Check back for the latest updates on the coronavirus outbreak in Canada.

For a full archive of the first month of the pandemic, please check our archive of events.

Dr. Bonnie Henry, British Columbia’s provincial health officer, commented on the recent COVID-19 outbreaks in Beijing, connected to a wholesale food market, and New Zealand, linked to people who travelled from the U.K.

“Once this virus is anywhere, it’s a risk everywhere,” Dr. Henry said. “We all need to continue to be aware that this is going to be in our communities for some time.”

Related to Beijing in particular, Dr. Henry said she is watching the situation “very carefully” and although transmission has not been linked to a food product directly, it has been linked to the people who … Read More

Russia may slash main interest rate as coronavirus takes toll: Reuters poll

By Elena Fabrichnaya and Andrey Ostroukh

MOSCOW (Reuters) – Russia’s central bank is expected to cut its benchmark interest rate by a deeper-than-usual 100 basis points on Friday, as the economy plunges into recession due to still-low oil prices and a lockdown aimed at curbing the spread of the new coronavirus.

Nineteen analysts and economists in a Reuters poll of 31 experts said they believed the central bank would cut its key rate to a record low of 4.5% <RUCBIR=ECI>.

“We expect the central bank to cut the key rate by 100 basis points at the next meeting as there is no speed-up in inflation,” said Sergey Konygin, chief economist at Gazprombank.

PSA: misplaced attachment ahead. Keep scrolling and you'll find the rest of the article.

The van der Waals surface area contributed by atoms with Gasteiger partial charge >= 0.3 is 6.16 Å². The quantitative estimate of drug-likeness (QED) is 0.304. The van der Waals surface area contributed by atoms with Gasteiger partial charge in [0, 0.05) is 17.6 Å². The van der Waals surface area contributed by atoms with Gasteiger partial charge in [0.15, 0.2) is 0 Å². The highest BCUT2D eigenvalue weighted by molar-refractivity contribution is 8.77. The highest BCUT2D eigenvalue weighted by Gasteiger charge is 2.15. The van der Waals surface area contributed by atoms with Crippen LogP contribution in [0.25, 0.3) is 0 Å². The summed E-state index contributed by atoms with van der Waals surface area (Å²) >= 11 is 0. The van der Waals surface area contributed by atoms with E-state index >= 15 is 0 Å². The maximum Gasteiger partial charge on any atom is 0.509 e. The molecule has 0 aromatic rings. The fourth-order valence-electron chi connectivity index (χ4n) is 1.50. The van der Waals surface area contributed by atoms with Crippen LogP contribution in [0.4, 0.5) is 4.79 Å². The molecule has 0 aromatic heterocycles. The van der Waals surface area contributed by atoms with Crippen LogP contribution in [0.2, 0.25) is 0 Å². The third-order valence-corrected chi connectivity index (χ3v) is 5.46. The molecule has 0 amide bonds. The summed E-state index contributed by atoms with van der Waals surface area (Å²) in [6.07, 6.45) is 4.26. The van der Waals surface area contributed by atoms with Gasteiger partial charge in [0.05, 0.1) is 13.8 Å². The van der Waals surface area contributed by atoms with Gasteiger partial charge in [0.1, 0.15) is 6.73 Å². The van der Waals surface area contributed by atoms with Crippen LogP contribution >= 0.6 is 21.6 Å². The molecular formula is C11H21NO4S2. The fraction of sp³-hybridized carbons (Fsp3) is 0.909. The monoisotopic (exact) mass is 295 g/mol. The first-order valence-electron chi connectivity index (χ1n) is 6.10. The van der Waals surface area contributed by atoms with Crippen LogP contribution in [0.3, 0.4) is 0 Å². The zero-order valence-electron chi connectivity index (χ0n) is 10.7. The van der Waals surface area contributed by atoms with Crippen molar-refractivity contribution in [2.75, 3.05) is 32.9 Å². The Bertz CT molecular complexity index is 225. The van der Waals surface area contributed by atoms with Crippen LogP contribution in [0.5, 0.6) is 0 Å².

Governor Elvira Nabiullina has openly said the board will consider cutting rates by 100 basis points on June 19, among other options.

That would make lending cheaper and may lessen the economic contraction after the coronavirus pandemic, which

Read More

What is Juneteenth? Holiday marking Emancipation Proclamation takes on extra importance in 2020

Correction: An earlier version of this story misstated Juneteenth’s relation to slavery. It celebrates the Emancipation Proclamation, but the Emancipation Proclamation didn’t apply to all states in the USA. The 13th Amendment brought an end to slavery.

On June 19, Americans around the country will celebrate Juneteenth, a holiday commemorating the Emancipation Proclamation in the USA.

This year, the annual celebration of freedom comes as the country grapples with its long-standing history of systemic racism, as well as the fate of its Confederate monuments, flags and symbols amid nationwide protests against police brutality and racism after the death of George Floyd.

“Juneteenth is a unifying holiday. It is the completion of the celebration of freedom in America,” said Steve Williams, president of the National Juneteenth Observance Foundation. 

Civil War reenactors, from left, Lt. James Hayes, Samuel Stephenson and Marvin-Alonzo Greer participate in a Juneteenth celebration June 20, 2014, at the Atlanta Cyclorama and Civil War Museum. Although the Emancipation Proclamation freed the slaves in the South in 1863, it could not be enforced in many places until after the end of the Civil War in 1865.
Civil War reenactors, from left, Lt. James Hayes, Samuel Stephenson and Marvin-Alonzo Greer participate in a Juneteenth celebration June 20, 2014, at the
Read More